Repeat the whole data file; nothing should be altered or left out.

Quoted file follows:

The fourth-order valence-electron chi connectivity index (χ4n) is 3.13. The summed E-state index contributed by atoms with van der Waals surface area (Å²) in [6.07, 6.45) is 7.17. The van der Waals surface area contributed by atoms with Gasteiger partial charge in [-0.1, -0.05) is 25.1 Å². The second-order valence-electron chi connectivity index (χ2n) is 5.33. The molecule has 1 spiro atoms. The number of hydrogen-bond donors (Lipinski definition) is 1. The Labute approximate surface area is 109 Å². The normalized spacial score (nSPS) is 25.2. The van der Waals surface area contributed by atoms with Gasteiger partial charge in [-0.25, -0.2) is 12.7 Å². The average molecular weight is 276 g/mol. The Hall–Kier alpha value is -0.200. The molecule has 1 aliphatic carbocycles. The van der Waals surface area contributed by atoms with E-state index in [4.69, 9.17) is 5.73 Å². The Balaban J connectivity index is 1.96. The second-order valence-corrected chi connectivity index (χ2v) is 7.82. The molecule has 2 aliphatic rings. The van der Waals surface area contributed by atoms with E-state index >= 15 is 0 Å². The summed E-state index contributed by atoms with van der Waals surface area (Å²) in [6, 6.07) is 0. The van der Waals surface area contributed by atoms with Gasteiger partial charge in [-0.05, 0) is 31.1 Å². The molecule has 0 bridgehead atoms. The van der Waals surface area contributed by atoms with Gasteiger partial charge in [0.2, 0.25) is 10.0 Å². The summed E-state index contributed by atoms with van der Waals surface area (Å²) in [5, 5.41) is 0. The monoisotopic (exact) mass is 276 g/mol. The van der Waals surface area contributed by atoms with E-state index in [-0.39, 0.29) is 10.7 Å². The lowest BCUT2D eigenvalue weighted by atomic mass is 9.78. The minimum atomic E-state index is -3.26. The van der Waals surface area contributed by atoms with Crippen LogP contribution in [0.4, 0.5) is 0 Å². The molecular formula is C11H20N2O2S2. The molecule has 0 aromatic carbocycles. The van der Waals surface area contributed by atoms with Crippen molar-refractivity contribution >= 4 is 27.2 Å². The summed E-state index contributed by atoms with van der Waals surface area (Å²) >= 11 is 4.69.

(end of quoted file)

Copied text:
The fourth-order valence-electron chi connectivity index (χ4n) is 3.13. The summed E-state index contributed by atoms with van der Waals surface area (Å²) in [6.07, 6.45) is 7.17. The van der Waals surface area contributed by atoms with Gasteiger partial charge in [-0.1, -0.05) is 25.1 Å². The second-order valence-electron chi connectivity index (χ2n) is 5.33. The molecule has 1 spiro atoms. The number of hydrogen-bond donors (Lipinski definition) is 1. The Labute approximate surface area is 109 Å². The normalized spacial score (nSPS) is 25.2. The van der Waals surface area contributed by atoms with Gasteiger partial charge in [-0.25, -0.2) is 12.7 Å². The average molecular weight is 276 g/mol. The Hall–Kier alpha value is -0.200. The molecule has 1 aliphatic carbocycles. The van der Waals surface area contributed by atoms with E-state index in [4.69, 9.17) is 5.73 Å². The Balaban J connectivity index is 1.96. The second-order valence-corrected chi connectivity index (χ2v) is 7.82. The molecule has 2 aliphatic rings. The van der Waals surface area contributed by atoms with E-state index >= 15 is 0 Å². The summed E-state index contributed by atoms with van der Waals surface area (Å²) in [6, 6.07) is 0. The van der Waals surface area contributed by atoms with Gasteiger partial charge in [-0.05, 0) is 31.1 Å². The molecule has 0 bridgehead atoms. The van der Waals surface area contributed by atoms with Gasteiger partial charge in [0.2, 0.25) is 10.0 Å². The summed E-state index contributed by atoms with van der Waals surface area (Å²) in [5, 5.41) is 0. The monoisotopic (exact) mass is 276 g/mol. The van der Waals surface area contributed by atoms with E-state index in [-0.39, 0.29) is 10.7 Å². The lowest BCUT2D eigenvalue weighted by atomic mass is 9.78. The minimum atomic E-state index is -3.26. The van der Waals surface area contributed by atoms with Crippen LogP contribution in [0.4, 0.5) is 0 Å². The molecular formula is C11H20N2O2S2. The molecule has 0 aromatic carbocycles. The van der Waals surface area contributed by atoms with Crippen molar-refractivity contribution >= 4 is 27.2 Å². The summed E-state index contributed by atoms with van der Waals surface area (Å²) >= 11 is 4.69.